Obama set to wage public campaign for stimulus plan
Framework of bailout plan also looms
WASHINGTON - President Obama plunges into a difficult test of his leadership this week, struggling to get a divided Congress to agree on his economic recovery package while pitching a new plan to ease loans to consumers and businesses.
The Senate's $827 billion stimulus legislation seems assured narrow passage by tomorrow. Harder work for Obama and the Democrats comes in the days ahead, when the House and Senate attempt to reconcile differences in their two versions.
Obama and Democratic Party leaders had hoped to have a bill ready for the president's signature by Feb. 16 - a goal that appears increasingly unlikely.
At the Treasury Department, Secretary Timothy Geithner delayed the unveiling of a new bailout framework for financial institutions from today to tomorrow. Geithner is considering steps to broaden the use of a new lending facility at the Federal Reserve, provide government guarantees to help banks deal with their troubled assets, and continue direct infusion of capital into banks in exchange for securities and tougher accountability rules.
For Obama, the economy has become a two-front engagement, with one effort aimed at creating or saving jobs and the other at unfreezing the credit markets. Amid the urgency created by nearly 600,000 new unemployed workers last month and new bank failures, Obama's economic prescriptions are coming under critical scrutiny by both Congress and the American public.
The House and Senate bills are about $7 billion apart in cost and overlap in numerous ways. But the Senate bill has a greater emphasis on tax cuts, while the House bill devotes more money to states, local governments, and schools.
Lawrence Summers, Obama's top economic adviser, signaled the struggle ahead as he made the rounds of Sunday morning talk shows. "There are crucial areas, support for higher education, that are things that are in the House bill that are very, very important to the president," he said on ABC.
Representative Barney Frank of Newton, chairman of the House Financial Services Committee, warned that reductions in state spending in the Senate bill would hurt communities.
"To get any Republicans at all, you had to adopt a cut that's going to mean policemen and firemen are going to be laid off," said the Massachusetts Democrat. "Aid to the states is to prevent this budget crunch from laying off public employees. "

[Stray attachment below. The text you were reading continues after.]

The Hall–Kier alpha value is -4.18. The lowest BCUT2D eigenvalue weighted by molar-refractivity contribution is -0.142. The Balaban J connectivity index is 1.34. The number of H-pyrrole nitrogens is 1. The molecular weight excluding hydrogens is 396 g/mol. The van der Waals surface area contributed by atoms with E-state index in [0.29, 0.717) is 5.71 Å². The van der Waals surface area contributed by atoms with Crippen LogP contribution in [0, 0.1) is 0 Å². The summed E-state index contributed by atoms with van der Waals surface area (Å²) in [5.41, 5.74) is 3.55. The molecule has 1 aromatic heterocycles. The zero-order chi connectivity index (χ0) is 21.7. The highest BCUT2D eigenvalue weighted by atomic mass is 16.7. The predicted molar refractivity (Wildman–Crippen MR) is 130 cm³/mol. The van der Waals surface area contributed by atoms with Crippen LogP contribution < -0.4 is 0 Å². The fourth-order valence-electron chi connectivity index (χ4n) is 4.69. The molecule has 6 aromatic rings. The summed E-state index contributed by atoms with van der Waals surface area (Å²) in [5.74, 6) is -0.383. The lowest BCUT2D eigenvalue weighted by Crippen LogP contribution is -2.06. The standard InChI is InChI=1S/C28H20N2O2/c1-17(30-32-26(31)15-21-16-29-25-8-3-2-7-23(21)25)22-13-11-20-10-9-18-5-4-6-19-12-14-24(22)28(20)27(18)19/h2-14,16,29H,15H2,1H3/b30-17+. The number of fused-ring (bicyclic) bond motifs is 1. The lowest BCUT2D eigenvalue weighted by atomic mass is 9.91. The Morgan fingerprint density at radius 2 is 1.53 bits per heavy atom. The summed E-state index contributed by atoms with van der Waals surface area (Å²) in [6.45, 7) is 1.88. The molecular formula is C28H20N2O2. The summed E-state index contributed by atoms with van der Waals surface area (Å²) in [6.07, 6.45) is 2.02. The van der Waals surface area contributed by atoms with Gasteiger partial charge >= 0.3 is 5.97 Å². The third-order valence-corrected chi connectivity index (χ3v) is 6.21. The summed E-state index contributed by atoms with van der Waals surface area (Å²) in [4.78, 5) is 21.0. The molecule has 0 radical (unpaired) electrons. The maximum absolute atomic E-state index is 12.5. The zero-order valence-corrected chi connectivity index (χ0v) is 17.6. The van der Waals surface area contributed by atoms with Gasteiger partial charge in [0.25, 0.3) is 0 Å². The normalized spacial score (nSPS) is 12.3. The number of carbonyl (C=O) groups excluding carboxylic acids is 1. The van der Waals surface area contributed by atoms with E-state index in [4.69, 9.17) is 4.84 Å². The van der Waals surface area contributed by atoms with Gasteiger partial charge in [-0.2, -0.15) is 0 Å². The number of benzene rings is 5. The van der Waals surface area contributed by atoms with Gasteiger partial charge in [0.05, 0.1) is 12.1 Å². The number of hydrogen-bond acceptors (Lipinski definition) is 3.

Senator John Ensign of Nevada, a member of the Senate Republican leadership, dismissed Frank's comment as "fear-mongering."
The Senate bill is finely tuned. With only two or three Republicans on board, it is guaranteed, at most, 61 votes; the bill needs 60 votes to advance and avoid procedural hurdles.
Obama will take his case to the American people today with his first prime-time news conference.
The House and Senate are scheduled to go on recess next week, but congressional leaders have said they will not leave until the bill is completed.
The bank bailout proposal that Geithner will announce tomorrow also carries policy and political risks. Congress approved a $700 billion bailout for the financial sector last fall. But since then, lawmakers from both parties have been critical of how the Bush administration spent the first half of the money.
The Senate grudgingly agreed to give Obama access to the second half of the fund, but only after Obama promised to impose tougher conditions and to devote at least $50 billion of the fund to reducing mortgage foreclosures.
Officials said Geithner will not ask for more money for the program. Instead, his plan is likely to include various approaches to loosening credit and helping banks deal with troubled, mortgage-backed assets.